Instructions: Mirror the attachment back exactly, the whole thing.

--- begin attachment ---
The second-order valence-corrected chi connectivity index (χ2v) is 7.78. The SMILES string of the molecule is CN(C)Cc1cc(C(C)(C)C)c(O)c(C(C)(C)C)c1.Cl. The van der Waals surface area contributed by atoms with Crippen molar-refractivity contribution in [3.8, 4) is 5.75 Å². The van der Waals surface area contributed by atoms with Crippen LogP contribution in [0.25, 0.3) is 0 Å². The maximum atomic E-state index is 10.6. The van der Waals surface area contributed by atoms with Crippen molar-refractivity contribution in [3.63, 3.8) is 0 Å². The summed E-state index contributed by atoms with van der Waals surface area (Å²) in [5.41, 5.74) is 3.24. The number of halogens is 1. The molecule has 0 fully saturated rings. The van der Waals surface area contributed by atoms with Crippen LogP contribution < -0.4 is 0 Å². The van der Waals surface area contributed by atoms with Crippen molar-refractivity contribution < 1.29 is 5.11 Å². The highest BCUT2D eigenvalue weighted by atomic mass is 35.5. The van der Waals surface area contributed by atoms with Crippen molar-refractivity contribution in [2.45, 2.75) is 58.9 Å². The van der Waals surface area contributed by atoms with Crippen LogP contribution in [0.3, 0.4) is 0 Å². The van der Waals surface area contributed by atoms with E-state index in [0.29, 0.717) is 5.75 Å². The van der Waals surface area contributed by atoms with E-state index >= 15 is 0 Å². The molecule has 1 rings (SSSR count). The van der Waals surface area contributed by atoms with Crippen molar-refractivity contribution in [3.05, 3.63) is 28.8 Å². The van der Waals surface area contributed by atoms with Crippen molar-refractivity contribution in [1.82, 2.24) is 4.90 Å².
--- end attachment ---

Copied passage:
The second-order valence-corrected chi connectivity index (χ2v) is 7.78. The SMILES string of the molecule is CN(C)Cc1cc(C(C)(C)C)c(O)c(C(C)(C)C)c1.Cl. The van der Waals surface area contributed by atoms with Crippen molar-refractivity contribution in [3.8, 4) is 5.75 Å². The van der Waals surface area contributed by atoms with Crippen LogP contribution in [0.25, 0.3) is 0 Å². The maximum atomic E-state index is 10.6. The van der Waals surface area contributed by atoms with Crippen molar-refractivity contribution in [3.63, 3.8) is 0 Å². The summed E-state index contributed by atoms with van der Waals surface area (Å²) in [5.41, 5.74) is 3.24. The number of halogens is 1. The molecule has 0 fully saturated rings. The van der Waals surface area contributed by atoms with Crippen LogP contribution < -0.4 is 0 Å². The van der Waals surface area contributed by atoms with Crippen molar-refractivity contribution < 1.29 is 5.11 Å². The highest BCUT2D eigenvalue weighted by atomic mass is 35.5. The van der Waals surface area contributed by atoms with Crippen molar-refractivity contribution in [2.45, 2.75) is 58.9 Å². The van der Waals surface area contributed by atoms with Crippen LogP contribution in [0.3, 0.4) is 0 Å². The van der Waals surface area contributed by atoms with E-state index in [0.29, 0.717) is 5.75 Å². The van der Waals surface area contributed by atoms with E-state index >= 15 is 0 Å². The molecule has 1 rings (SSSR count). The van der Waals surface area contributed by atoms with Crippen molar-refractivity contribution in [3.05, 3.63) is 28.8 Å². The van der Waals surface area contributed by atoms with Crippen molar-refractivity contribution in [1.82, 2.24) is 4.90 Å².